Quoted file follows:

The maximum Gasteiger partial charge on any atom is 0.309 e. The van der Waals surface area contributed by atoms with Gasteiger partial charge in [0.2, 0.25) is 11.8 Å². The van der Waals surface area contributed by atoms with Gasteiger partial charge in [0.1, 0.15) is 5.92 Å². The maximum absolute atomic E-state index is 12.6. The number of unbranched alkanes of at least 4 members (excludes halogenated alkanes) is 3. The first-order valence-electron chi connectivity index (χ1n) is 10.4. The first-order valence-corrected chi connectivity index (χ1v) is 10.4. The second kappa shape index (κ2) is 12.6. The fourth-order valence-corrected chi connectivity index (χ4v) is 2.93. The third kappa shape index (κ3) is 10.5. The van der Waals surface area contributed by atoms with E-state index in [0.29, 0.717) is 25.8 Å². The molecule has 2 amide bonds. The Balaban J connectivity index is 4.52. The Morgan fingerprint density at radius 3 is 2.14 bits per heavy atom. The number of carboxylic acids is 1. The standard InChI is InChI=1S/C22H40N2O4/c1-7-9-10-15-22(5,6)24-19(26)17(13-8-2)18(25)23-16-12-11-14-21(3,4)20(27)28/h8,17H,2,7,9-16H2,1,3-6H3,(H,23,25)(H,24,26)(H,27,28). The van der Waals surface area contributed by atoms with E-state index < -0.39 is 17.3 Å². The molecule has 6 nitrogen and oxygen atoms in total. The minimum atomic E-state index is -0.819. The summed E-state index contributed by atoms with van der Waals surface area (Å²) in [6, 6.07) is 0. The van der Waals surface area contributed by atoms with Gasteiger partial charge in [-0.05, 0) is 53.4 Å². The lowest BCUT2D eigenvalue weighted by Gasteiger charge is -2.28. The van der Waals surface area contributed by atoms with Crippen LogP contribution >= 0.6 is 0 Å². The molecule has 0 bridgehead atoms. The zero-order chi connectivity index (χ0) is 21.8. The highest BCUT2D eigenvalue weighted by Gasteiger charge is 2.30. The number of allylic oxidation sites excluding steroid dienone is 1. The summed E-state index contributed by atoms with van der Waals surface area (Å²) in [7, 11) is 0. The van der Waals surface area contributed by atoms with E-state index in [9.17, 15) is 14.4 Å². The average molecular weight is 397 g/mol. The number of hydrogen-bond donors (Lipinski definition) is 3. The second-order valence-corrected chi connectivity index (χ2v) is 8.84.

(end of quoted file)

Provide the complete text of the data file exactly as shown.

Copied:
The maximum Gasteiger partial charge on any atom is 0.309 e. The van der Waals surface area contributed by atoms with Gasteiger partial charge in [0.2, 0.25) is 11.8 Å². The van der Waals surface area contributed by atoms with Gasteiger partial charge in [0.1, 0.15) is 5.92 Å². The maximum absolute atomic E-state index is 12.6. The number of unbranched alkanes of at least 4 members (excludes halogenated alkanes) is 3. The first-order valence-electron chi connectivity index (χ1n) is 10.4. The first-order valence-corrected chi connectivity index (χ1v) is 10.4. The second kappa shape index (κ2) is 12.6. The fourth-order valence-corrected chi connectivity index (χ4v) is 2.93. The third kappa shape index (κ3) is 10.5. The van der Waals surface area contributed by atoms with E-state index in [0.29, 0.717) is 25.8 Å². The molecule has 2 amide bonds. The Balaban J connectivity index is 4.52. The Morgan fingerprint density at radius 3 is 2.14 bits per heavy atom. The number of carboxylic acids is 1. The standard InChI is InChI=1S/C22H40N2O4/c1-7-9-10-15-22(5,6)24-19(26)17(13-8-2)18(25)23-16-12-11-14-21(3,4)20(27)28/h8,17H,2,7,9-16H2,1,3-6H3,(H,23,25)(H,24,26)(H,27,28). The van der Waals surface area contributed by atoms with E-state index < -0.39 is 17.3 Å². The molecule has 6 nitrogen and oxygen atoms in total. The minimum atomic E-state index is -0.819. The summed E-state index contributed by atoms with van der Waals surface area (Å²) in [6, 6.07) is 0. The van der Waals surface area contributed by atoms with Gasteiger partial charge in [-0.05, 0) is 53.4 Å². The lowest BCUT2D eigenvalue weighted by Gasteiger charge is -2.28. The van der Waals surface area contributed by atoms with Crippen LogP contribution >= 0.6 is 0 Å². The molecule has 0 bridgehead atoms. The zero-order chi connectivity index (χ0) is 21.8. The highest BCUT2D eigenvalue weighted by Gasteiger charge is 2.30. The number of allylic oxidation sites excluding steroid dienone is 1. The summed E-state index contributed by atoms with van der Waals surface area (Å²) in [7, 11) is 0. The van der Waals surface area contributed by atoms with E-state index in [9.17, 15) is 14.4 Å². The average molecular weight is 397 g/mol. The number of hydrogen-bond donors (Lipinski definition) is 3. The second-order valence-corrected chi connectivity index (χ2v) is 8.84.